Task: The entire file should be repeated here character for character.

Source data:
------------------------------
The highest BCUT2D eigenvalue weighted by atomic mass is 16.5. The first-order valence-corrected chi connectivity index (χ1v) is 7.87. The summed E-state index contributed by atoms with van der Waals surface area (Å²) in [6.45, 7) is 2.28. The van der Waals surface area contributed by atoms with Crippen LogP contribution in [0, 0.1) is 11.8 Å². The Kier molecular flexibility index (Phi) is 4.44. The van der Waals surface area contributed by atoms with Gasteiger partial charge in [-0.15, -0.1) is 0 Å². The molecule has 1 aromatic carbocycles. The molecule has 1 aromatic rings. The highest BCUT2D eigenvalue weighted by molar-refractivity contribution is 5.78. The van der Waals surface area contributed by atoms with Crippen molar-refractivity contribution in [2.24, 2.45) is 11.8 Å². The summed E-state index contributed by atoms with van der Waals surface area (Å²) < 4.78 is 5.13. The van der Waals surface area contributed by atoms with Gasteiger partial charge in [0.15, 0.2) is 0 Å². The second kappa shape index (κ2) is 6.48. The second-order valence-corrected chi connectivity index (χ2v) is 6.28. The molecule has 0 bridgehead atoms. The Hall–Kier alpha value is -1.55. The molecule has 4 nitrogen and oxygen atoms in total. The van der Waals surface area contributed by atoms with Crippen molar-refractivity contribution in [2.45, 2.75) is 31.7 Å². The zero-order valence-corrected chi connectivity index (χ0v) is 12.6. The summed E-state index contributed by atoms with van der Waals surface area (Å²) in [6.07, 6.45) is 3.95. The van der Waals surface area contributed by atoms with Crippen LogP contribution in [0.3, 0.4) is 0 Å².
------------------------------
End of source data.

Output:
The highest BCUT2D eigenvalue weighted by atomic mass is 16.5. The first-order valence-corrected chi connectivity index (χ1v) is 7.87. The summed E-state index contributed by atoms with van der Waals surface area (Å²) in [6.45, 7) is 2.28. The van der Waals surface area contributed by atoms with Crippen LogP contribution in [0, 0.1) is 11.8 Å². The Kier molecular flexibility index (Phi) is 4.44. The van der Waals surface area contributed by atoms with Gasteiger partial charge in [-0.15, -0.1) is 0 Å². The molecule has 1 aromatic carbocycles. The molecule has 1 aromatic rings. The highest BCUT2D eigenvalue weighted by molar-refractivity contribution is 5.78. The van der Waals surface area contributed by atoms with Crippen molar-refractivity contribution in [2.24, 2.45) is 11.8 Å². The summed E-state index contributed by atoms with van der Waals surface area (Å²) < 4.78 is 5.13. The van der Waals surface area contributed by atoms with Gasteiger partial charge in [0.15, 0.2) is 0 Å². The second kappa shape index (κ2) is 6.48. The second-order valence-corrected chi connectivity index (χ2v) is 6.28. The molecule has 0 bridgehead atoms. The Hall–Kier alpha value is -1.55. The molecule has 4 nitrogen and oxygen atoms in total. The van der Waals surface area contributed by atoms with Crippen molar-refractivity contribution in [2.45, 2.75) is 31.7 Å². The zero-order valence-corrected chi connectivity index (χ0v) is 12.6. The summed E-state index contributed by atoms with van der Waals surface area (Å²) in [6.07, 6.45) is 3.95. The van der Waals surface area contributed by atoms with Crippen LogP contribution in [0.3, 0.4) is 0 Å².